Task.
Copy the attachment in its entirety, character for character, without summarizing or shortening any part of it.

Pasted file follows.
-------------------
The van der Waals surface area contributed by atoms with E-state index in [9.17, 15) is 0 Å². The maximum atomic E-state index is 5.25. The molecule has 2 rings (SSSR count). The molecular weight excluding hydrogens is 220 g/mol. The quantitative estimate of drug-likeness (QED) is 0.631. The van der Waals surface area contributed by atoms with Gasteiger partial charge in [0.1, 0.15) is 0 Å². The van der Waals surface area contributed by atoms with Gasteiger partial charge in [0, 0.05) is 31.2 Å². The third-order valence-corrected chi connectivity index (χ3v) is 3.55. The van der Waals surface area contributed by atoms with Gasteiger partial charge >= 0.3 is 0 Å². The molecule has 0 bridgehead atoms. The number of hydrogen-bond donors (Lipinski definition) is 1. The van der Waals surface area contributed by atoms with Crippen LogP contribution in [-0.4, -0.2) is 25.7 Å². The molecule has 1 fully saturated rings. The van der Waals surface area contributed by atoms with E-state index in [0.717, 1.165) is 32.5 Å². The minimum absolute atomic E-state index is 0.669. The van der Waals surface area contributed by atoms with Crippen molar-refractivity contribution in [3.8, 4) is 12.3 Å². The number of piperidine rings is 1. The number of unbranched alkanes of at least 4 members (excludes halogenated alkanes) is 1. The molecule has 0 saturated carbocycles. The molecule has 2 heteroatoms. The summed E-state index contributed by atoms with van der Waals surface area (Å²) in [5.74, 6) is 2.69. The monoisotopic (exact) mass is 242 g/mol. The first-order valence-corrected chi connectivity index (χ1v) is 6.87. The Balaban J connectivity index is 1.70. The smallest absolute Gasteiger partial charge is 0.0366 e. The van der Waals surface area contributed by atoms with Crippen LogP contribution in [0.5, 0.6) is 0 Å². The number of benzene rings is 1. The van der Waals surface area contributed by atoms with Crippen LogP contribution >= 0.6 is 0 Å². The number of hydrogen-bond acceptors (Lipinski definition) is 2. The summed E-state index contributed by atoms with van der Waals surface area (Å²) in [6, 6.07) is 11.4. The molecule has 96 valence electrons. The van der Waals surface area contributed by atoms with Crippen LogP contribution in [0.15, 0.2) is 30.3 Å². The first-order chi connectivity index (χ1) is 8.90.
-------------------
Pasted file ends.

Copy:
The van der Waals surface area contributed by atoms with E-state index in [9.17, 15) is 0 Å². The maximum atomic E-state index is 5.25. The molecule has 2 rings (SSSR count). The molecular weight excluding hydrogens is 220 g/mol. The quantitative estimate of drug-likeness (QED) is 0.631. The van der Waals surface area contributed by atoms with Gasteiger partial charge in [0.1, 0.15) is 0 Å². The van der Waals surface area contributed by atoms with Gasteiger partial charge in [0, 0.05) is 31.2 Å². The third-order valence-corrected chi connectivity index (χ3v) is 3.55. The van der Waals surface area contributed by atoms with Gasteiger partial charge >= 0.3 is 0 Å². The molecule has 0 bridgehead atoms. The number of hydrogen-bond donors (Lipinski definition) is 1. The van der Waals surface area contributed by atoms with Crippen LogP contribution in [-0.4, -0.2) is 25.7 Å². The molecule has 1 fully saturated rings. The van der Waals surface area contributed by atoms with E-state index in [0.717, 1.165) is 32.5 Å². The minimum absolute atomic E-state index is 0.669. The van der Waals surface area contributed by atoms with Crippen molar-refractivity contribution in [3.8, 4) is 12.3 Å². The number of piperidine rings is 1. The number of unbranched alkanes of at least 4 members (excludes halogenated alkanes) is 1. The molecule has 0 saturated carbocycles. The molecule has 2 heteroatoms. The summed E-state index contributed by atoms with van der Waals surface area (Å²) in [5.74, 6) is 2.69. The monoisotopic (exact) mass is 242 g/mol. The first-order valence-corrected chi connectivity index (χ1v) is 6.87. The Balaban J connectivity index is 1.70. The smallest absolute Gasteiger partial charge is 0.0366 e. The van der Waals surface area contributed by atoms with Crippen LogP contribution in [0.5, 0.6) is 0 Å². The number of benzene rings is 1. The van der Waals surface area contributed by atoms with Crippen LogP contribution >= 0.6 is 0 Å². The number of hydrogen-bond acceptors (Lipinski definition) is 2. The summed E-state index contributed by atoms with van der Waals surface area (Å²) in [6, 6.07) is 11.4. The molecule has 96 valence electrons. The van der Waals surface area contributed by atoms with Crippen LogP contribution in [0.15, 0.2) is 30.3 Å². The first-order chi connectivity index (χ1) is 8.90.